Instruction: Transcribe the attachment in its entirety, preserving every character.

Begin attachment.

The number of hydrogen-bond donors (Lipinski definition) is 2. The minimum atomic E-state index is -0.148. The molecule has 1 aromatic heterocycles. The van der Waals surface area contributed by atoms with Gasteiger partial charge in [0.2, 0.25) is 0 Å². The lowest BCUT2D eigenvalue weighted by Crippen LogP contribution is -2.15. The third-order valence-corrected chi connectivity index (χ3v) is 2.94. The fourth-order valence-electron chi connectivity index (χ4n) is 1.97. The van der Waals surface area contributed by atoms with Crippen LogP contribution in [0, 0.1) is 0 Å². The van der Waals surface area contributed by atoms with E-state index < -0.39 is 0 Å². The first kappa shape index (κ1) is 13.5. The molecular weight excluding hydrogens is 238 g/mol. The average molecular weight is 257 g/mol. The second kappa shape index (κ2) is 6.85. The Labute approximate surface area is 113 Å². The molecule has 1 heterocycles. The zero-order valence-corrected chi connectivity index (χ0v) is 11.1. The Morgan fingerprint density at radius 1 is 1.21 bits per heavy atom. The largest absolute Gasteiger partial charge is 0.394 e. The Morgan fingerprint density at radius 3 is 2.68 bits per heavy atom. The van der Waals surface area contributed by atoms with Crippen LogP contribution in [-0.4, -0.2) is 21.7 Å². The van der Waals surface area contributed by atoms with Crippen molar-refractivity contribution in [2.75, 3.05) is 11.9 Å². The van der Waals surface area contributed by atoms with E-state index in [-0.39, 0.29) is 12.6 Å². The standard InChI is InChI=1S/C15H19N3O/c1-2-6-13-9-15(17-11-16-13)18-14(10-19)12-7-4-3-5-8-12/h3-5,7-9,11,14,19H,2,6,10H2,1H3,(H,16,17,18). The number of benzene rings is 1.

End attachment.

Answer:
The number of hydrogen-bond donors (Lipinski definition) is 2. The minimum atomic E-state index is -0.148. The molecule has 1 aromatic heterocycles. The van der Waals surface area contributed by atoms with Gasteiger partial charge in [0.2, 0.25) is 0 Å². The lowest BCUT2D eigenvalue weighted by Crippen LogP contribution is -2.15. The third-order valence-corrected chi connectivity index (χ3v) is 2.94. The fourth-order valence-electron chi connectivity index (χ4n) is 1.97. The van der Waals surface area contributed by atoms with Crippen LogP contribution in [0, 0.1) is 0 Å². The van der Waals surface area contributed by atoms with E-state index < -0.39 is 0 Å². The first kappa shape index (κ1) is 13.5. The molecular weight excluding hydrogens is 238 g/mol. The average molecular weight is 257 g/mol. The second kappa shape index (κ2) is 6.85. The Labute approximate surface area is 113 Å². The molecule has 1 heterocycles. The zero-order valence-corrected chi connectivity index (χ0v) is 11.1. The Morgan fingerprint density at radius 1 is 1.21 bits per heavy atom. The largest absolute Gasteiger partial charge is 0.394 e. The Morgan fingerprint density at radius 3 is 2.68 bits per heavy atom. The van der Waals surface area contributed by atoms with Crippen LogP contribution in [-0.4, -0.2) is 21.7 Å². The van der Waals surface area contributed by atoms with Crippen molar-refractivity contribution in [2.75, 3.05) is 11.9 Å². The van der Waals surface area contributed by atoms with E-state index in [-0.39, 0.29) is 12.6 Å². The standard InChI is InChI=1S/C15H19N3O/c1-2-6-13-9-15(17-11-16-13)18-14(10-19)12-7-4-3-5-8-12/h3-5,7-9,11,14,19H,2,6,10H2,1H3,(H,16,17,18). The number of benzene rings is 1.